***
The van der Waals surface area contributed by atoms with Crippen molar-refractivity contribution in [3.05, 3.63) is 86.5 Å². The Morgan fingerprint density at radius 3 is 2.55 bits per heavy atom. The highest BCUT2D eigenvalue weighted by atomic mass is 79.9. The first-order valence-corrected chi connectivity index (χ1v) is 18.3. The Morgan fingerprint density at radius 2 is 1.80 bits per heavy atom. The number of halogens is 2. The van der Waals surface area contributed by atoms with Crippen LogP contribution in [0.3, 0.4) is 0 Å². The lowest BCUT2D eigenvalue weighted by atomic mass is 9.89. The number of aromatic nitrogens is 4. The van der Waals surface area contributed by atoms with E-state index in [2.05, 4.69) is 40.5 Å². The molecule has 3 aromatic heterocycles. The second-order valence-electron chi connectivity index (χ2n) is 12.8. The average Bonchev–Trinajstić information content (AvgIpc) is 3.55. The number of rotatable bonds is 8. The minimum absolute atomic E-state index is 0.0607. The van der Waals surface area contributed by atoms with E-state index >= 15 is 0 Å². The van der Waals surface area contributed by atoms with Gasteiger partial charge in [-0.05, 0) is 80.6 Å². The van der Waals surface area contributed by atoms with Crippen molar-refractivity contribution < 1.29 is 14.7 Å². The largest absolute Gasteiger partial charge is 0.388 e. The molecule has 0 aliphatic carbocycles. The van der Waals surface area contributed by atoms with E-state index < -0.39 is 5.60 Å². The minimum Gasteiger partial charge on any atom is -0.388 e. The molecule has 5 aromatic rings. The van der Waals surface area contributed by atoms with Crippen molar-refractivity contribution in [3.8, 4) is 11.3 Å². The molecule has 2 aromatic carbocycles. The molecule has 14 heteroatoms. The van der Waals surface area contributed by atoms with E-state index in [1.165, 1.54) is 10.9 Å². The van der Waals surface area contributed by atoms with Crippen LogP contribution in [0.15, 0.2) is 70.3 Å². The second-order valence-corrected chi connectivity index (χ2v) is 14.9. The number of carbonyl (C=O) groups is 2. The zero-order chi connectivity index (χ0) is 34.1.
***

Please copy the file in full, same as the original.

The van der Waals surface area contributed by atoms with Crippen molar-refractivity contribution in [3.05, 3.63) is 86.5 Å². The Morgan fingerprint density at radius 3 is 2.55 bits per heavy atom. The highest BCUT2D eigenvalue weighted by atomic mass is 79.9. The first-order valence-corrected chi connectivity index (χ1v) is 18.3. The Morgan fingerprint density at radius 2 is 1.80 bits per heavy atom. The number of halogens is 2. The van der Waals surface area contributed by atoms with Crippen LogP contribution in [0.3, 0.4) is 0 Å². The lowest BCUT2D eigenvalue weighted by atomic mass is 9.89. The number of aromatic nitrogens is 4. The van der Waals surface area contributed by atoms with E-state index in [2.05, 4.69) is 40.5 Å². The molecule has 3 aromatic heterocycles. The second-order valence-electron chi connectivity index (χ2n) is 12.8. The average Bonchev–Trinajstić information content (AvgIpc) is 3.55. The number of rotatable bonds is 8. The minimum absolute atomic E-state index is 0.0607. The van der Waals surface area contributed by atoms with E-state index >= 15 is 0 Å². The van der Waals surface area contributed by atoms with Gasteiger partial charge in [-0.05, 0) is 80.6 Å². The van der Waals surface area contributed by atoms with Crippen molar-refractivity contribution < 1.29 is 14.7 Å². The largest absolute Gasteiger partial charge is 0.388 e. The molecule has 0 aliphatic carbocycles. The van der Waals surface area contributed by atoms with E-state index < -0.39 is 5.60 Å². The minimum Gasteiger partial charge on any atom is -0.388 e. The molecule has 5 aromatic rings. The van der Waals surface area contributed by atoms with Crippen molar-refractivity contribution in [3.8, 4) is 11.3 Å². The molecule has 2 aromatic carbocycles. The molecule has 14 heteroatoms. The van der Waals surface area contributed by atoms with E-state index in [1.165, 1.54) is 10.9 Å². The van der Waals surface area contributed by atoms with Crippen LogP contribution in [0.15, 0.2) is 70.3 Å². The second-order valence-corrected chi connectivity index (χ2v) is 14.9. The number of carbonyl (C=O) groups is 2. The zero-order chi connectivity index (χ0) is 34.1.